Kate Middleton was ‘trying hard to put weight on’ before royal wedding – ‘so anxious’

Kate Middleton had all the eyes of the world on her when she walked up the aisle to marry Prince William back in 2011. There were many reports at the time that the Princess of Wales was following the controversial Dukan diet in the lead-up to her royal wedding.

However, royal biographer Katie Nicholl appeared on ITV’s Loose Women in March 2011 to dispel those rumours and set the record straight.

Former panellist Sherrie Hewson asked Ms Nicholl: “Take us to the wedding, now is it true that [Kate’s] losing all this weight, let’s get that clear for a start?”

The royal commentator replied: “Well I’m told that actually, she’s trying hard to put weight on. She’s losing it because, as you were talking about wedding planners earlier, they don’t have a wedding planner!

“They are doing this entirely on their own. So Kate’s been checking out hotels, tasting menus, and booking florists,” to which moderator Andrea McLean added, “Like a normal couple!”

READ MORE: Sarah Ferguson ‘dismissed’ daughters Beatrice & Eugenie ‘signals’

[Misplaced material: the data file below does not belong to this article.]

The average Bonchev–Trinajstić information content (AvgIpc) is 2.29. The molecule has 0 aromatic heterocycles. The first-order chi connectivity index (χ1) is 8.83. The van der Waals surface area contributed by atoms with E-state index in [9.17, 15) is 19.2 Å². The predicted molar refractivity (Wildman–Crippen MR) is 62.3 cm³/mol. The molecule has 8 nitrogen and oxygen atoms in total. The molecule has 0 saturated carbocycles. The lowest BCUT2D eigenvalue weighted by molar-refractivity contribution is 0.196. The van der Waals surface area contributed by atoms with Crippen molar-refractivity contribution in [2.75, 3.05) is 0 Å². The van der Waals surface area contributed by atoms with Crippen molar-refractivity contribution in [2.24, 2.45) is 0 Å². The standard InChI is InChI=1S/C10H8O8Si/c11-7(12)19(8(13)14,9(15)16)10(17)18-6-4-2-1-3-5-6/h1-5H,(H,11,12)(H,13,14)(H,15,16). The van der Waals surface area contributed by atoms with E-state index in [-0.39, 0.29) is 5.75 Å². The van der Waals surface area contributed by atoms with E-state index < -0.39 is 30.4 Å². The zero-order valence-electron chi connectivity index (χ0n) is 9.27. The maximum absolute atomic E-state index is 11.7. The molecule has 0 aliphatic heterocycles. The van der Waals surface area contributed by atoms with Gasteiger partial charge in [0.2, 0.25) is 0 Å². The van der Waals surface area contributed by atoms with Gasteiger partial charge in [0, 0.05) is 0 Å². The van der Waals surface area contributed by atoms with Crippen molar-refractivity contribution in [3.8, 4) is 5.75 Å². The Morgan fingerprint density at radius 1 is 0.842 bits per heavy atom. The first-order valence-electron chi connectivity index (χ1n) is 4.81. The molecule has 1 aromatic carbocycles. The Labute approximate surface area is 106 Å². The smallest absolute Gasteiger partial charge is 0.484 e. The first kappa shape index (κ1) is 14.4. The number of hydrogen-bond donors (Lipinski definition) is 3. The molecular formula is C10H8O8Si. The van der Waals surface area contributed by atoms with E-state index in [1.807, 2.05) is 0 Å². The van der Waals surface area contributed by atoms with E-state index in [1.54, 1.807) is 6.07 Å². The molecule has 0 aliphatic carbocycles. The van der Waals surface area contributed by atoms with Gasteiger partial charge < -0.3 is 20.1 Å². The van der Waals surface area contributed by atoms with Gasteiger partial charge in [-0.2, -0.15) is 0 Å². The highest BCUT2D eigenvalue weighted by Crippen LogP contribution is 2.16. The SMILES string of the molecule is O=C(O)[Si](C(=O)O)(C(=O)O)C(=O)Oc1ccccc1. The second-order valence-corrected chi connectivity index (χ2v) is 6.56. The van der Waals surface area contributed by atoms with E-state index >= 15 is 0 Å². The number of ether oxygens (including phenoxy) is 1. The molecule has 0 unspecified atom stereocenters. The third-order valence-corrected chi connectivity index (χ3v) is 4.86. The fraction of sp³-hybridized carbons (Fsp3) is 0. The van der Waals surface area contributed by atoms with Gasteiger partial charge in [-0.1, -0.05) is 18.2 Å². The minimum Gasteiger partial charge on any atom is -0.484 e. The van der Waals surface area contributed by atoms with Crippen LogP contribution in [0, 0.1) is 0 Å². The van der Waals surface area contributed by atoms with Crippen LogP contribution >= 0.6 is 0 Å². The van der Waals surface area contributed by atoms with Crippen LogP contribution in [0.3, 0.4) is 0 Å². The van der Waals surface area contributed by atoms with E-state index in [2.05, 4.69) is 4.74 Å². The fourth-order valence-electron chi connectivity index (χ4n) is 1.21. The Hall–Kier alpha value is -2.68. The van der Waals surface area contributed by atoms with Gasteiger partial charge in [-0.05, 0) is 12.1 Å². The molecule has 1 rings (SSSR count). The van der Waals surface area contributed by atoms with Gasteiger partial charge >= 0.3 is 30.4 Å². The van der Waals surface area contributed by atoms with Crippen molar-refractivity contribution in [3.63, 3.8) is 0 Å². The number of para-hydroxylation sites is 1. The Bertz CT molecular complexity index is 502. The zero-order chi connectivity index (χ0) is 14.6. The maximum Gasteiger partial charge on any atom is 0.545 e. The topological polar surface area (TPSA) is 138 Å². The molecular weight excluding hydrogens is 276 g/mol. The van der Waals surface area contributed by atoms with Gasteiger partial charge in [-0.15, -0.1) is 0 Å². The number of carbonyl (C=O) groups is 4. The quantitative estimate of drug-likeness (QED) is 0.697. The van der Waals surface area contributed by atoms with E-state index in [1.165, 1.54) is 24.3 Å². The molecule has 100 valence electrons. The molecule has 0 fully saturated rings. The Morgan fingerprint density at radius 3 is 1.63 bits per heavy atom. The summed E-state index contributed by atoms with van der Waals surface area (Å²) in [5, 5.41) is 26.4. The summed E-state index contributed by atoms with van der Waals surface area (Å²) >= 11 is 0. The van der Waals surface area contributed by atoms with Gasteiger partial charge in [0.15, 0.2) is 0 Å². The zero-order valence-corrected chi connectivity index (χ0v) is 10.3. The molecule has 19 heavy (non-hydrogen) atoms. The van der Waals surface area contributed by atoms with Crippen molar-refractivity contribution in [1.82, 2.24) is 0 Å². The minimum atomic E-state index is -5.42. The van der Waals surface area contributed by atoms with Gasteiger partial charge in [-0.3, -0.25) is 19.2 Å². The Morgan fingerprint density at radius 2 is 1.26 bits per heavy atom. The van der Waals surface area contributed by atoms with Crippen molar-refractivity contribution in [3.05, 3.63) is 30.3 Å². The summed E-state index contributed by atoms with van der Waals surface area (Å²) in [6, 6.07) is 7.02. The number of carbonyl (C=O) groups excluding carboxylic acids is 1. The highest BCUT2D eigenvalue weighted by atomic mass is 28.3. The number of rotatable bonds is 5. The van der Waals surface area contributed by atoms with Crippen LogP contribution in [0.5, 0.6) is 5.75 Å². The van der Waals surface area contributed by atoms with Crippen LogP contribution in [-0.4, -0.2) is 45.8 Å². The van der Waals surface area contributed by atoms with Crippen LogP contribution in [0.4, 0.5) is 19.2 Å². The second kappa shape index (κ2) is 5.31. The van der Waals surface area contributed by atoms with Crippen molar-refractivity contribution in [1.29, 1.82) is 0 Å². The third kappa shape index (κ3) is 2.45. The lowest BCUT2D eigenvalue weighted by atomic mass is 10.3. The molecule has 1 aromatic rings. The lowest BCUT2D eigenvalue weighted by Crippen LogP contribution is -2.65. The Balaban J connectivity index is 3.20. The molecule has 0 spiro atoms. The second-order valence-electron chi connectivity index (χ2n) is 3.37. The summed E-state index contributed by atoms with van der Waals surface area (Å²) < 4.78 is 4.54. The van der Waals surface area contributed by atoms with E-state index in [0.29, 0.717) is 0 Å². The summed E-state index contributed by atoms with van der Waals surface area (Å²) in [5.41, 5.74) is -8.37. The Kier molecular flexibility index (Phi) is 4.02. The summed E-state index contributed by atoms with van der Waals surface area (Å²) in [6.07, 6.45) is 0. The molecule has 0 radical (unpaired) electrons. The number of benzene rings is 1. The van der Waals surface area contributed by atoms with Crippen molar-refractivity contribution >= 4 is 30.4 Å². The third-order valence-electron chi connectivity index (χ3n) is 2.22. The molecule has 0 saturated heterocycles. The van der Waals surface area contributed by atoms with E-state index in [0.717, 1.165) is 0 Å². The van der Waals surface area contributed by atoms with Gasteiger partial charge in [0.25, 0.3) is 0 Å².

Ms Nicholl continued: “You know what happens when you get married, literally you don’t need to go on a diet because you drop that weight because you’re so anxious all the time!”

It was reported at the time that the Princess was following the Dukan diet leading up to her big day. The opposite of a longevity diet, the Dukan diet is a high-protein, low-carb French diet favoured by many Hollywood celebrities, among them Jennifer Lopez.

The Dukan diet involves four stages: attack, cruise, consolidation, and stabilisation. In the “attack” stage, you have to eat only protein — no fruits and not even vegetables — for four to six days. Next, in the “cruise” phase, you are allowed vegetables on some days.

Then, the “consolidation” phase brings back some fruits, carbohydrates, and cheese, along with two “celebratory” meals a week. How long phases two and three last depends on how much weight you want to lose.


Then, for the rest of your lifetime, you are meant to do “stabilisation,” which requires doing the “attack” mode once a week.

Dietitian and nutritionist Susie Burrell called the diet “simply a…

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